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By Jaclyn Diaz
Major companies were quick to respond to the tax cuts passed by Congress Dec. 20 by announcing plans to share their gains with workers. Some labor unions are less than impressed.
AT&T Inc. said it will give 200,000 U.S. employees $1,000 bonuses once the legislation is signed into law. Wells Fargo and Fifth Third Bancorp both said they’ll increase wages to a minimum of $15 an hour, and Fifth Third will also distribute $1,000 bonuses to 13,500 employees.
Boeing announced it will invest $300 million in a combination of employee training, improved workplace infrastructure, and corporate giving.The corporate announcements were a surprise, the White House told Bloomberg Law.
“We weren’t coordinating with those companies on their announcements but were pleased to see tax reform deliver results to workers the day that it was passed,” a spokeswoman said.
The Communications Workers of America, which represents some AT&T workers, was quick to note that the bonuses fail to address the bigger issues. Other unions say they’ll believe CEOs will stick with their reinvestment promises when they see it.
“Corporations will see massive permanent gains from the bill but are only offering workers a relatively small, one-time bonus,” a spokeswoman for the CWA told Bloomberg Law.
Boeing and Wells Fargo didn’t immediately respond to requests for comment.
Fifth Third told Bloomberg Law it’s continuously evaluating ways to update its compensation and benefits package. The bank believes its $15 minimum wage and benefits package is competitive, a spokeswoman said.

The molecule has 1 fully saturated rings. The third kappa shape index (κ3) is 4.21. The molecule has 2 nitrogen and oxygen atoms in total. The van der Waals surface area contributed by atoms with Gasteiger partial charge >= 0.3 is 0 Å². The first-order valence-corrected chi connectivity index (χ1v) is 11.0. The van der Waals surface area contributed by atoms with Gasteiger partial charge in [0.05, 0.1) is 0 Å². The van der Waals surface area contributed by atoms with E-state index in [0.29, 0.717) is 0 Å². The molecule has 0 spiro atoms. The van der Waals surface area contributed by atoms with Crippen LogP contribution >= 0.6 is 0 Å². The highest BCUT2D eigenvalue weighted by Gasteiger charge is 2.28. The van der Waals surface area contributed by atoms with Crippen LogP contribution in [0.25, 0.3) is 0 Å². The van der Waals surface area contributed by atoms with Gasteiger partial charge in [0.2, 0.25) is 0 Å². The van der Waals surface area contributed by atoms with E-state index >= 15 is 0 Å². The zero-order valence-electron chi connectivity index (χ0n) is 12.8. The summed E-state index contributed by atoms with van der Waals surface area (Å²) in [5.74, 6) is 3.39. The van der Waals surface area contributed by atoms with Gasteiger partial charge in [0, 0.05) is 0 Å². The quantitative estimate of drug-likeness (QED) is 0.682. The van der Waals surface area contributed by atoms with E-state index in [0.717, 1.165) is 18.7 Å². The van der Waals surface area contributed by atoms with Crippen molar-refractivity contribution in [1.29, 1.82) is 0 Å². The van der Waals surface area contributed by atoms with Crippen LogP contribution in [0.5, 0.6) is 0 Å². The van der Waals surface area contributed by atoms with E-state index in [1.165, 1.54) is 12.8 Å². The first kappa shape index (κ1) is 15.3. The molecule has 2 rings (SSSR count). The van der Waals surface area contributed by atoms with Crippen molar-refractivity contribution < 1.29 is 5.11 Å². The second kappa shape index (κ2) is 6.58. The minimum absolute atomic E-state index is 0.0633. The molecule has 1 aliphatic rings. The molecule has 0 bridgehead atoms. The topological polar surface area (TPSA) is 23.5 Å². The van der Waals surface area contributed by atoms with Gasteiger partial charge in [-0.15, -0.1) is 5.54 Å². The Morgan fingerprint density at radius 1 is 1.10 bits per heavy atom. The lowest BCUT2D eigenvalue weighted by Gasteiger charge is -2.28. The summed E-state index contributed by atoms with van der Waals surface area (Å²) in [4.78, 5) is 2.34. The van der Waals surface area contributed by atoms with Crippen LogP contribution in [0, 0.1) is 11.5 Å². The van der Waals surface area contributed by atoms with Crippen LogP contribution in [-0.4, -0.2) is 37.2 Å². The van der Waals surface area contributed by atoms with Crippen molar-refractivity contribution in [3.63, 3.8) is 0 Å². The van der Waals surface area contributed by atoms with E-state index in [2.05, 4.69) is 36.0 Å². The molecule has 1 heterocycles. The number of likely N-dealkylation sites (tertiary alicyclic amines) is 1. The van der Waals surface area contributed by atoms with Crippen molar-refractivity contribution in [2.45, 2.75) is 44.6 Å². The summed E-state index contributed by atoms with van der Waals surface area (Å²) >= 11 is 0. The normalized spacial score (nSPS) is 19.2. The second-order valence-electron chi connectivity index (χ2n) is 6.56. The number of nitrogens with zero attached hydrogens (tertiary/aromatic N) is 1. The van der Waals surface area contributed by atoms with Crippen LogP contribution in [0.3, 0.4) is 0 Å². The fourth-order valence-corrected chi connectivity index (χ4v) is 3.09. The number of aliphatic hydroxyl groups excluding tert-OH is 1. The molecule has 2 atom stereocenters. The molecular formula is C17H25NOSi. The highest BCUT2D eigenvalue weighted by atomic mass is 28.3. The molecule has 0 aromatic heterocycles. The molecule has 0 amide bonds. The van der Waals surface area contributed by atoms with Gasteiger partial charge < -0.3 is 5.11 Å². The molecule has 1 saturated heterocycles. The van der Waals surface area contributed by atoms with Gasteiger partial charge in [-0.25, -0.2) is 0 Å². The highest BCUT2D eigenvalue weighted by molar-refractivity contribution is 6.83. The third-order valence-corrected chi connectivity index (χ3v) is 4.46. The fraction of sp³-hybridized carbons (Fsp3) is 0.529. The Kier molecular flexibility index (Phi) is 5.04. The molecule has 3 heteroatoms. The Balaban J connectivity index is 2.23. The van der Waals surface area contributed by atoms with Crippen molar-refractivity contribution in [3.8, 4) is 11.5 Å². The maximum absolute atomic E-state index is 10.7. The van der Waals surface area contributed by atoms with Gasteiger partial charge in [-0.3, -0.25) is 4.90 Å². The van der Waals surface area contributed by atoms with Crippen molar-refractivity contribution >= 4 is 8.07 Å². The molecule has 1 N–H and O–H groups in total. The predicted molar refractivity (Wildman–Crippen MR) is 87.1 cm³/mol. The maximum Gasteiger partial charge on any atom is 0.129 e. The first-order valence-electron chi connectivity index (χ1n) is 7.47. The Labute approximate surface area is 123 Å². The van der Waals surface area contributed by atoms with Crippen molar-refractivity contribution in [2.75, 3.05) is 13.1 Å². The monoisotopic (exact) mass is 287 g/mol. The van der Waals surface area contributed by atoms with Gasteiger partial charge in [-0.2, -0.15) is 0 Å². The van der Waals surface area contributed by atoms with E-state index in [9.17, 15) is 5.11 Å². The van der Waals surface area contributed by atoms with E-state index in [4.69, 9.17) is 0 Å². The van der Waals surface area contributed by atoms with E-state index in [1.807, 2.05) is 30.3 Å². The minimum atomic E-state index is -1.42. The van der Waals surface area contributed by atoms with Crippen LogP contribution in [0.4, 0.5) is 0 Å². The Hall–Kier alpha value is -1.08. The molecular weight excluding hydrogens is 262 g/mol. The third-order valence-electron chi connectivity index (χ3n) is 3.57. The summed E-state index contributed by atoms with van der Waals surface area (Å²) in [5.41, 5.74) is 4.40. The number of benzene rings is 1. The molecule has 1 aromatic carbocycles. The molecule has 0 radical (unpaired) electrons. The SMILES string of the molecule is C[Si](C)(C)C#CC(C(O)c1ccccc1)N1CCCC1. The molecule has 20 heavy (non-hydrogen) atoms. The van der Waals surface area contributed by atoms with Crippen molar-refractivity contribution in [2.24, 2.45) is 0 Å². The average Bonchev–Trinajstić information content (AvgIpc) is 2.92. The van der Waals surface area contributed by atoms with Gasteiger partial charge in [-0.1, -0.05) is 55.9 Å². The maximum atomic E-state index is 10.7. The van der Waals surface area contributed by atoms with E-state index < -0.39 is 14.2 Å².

The CWA has been outspoken against the tax bill. Its president, Chris Shelton, has asked employers to guarantee the $4,000 average wage increase that Republicans in Congress say will result from corporate tax cuts.
AT&T and the union have a tentative contract that includes a $1,000 bonus. Union members will vote on that pact in January.
The tax bill will “create good-paying jobs,” AT&T CEO Randall Stephenson said in a statement Dec. 20. “In fact, we will increase our U.S. investment and pay a special bonus to our U.S. employees,” Stephenson said.
A representative said the company wouldn’t comment beyond the statement.
“We are continuing to push companies to keep the promises that Republicans have made about the tax bill to raise wages and bring jobs back to the U.S.,” a CWA spokeswoman told Bloomberg Law. “It’s not unlike the tax bill itself--corporations get permanent tax breaks, but any gains working people make expire after a few years.
CWA said it will continue to pressure politicians to keep their tax bill promises.
The United Steelworkers say the union doesn’t rely on politicians to get better wages for workers-- it has collective bargaining for that.
“One of the greatest benefits of union membership is that our members do not need to rely on politicians cutting corporate taxes to be paid a fair wage for their work. Nor are they counting on the kindness and generosity of CEOs to grant yearly wage increases or bonuses,” a spokesman for the union said. “We negotiate collective bargaining agreements so that workers know how much they make and when they will receive a raise.”
If an employer’s bottom line is higher as a result of tax savings, the union will take that into account when it negotiates a new labor contract, the spokesman said.
The International Association of Machinists and Aerospace Workers, which represents workers at Boeing, said it hopes the bill will generate job growth and higher wages for working families, but history shows that probably won’t happen.
“History has shown that wealthy executives will simply use their giveaway for stock buybacks and dividends to shareholders. Instead of relying on failed trickle-down economics, imagine what could have happened if the $1.5 trillion redistributed to the wealthy was used for rebuilding our infrastructure. The proof is truly in the pudding,” Bob Martinez Jr., the Machinists international president, said in a statement.
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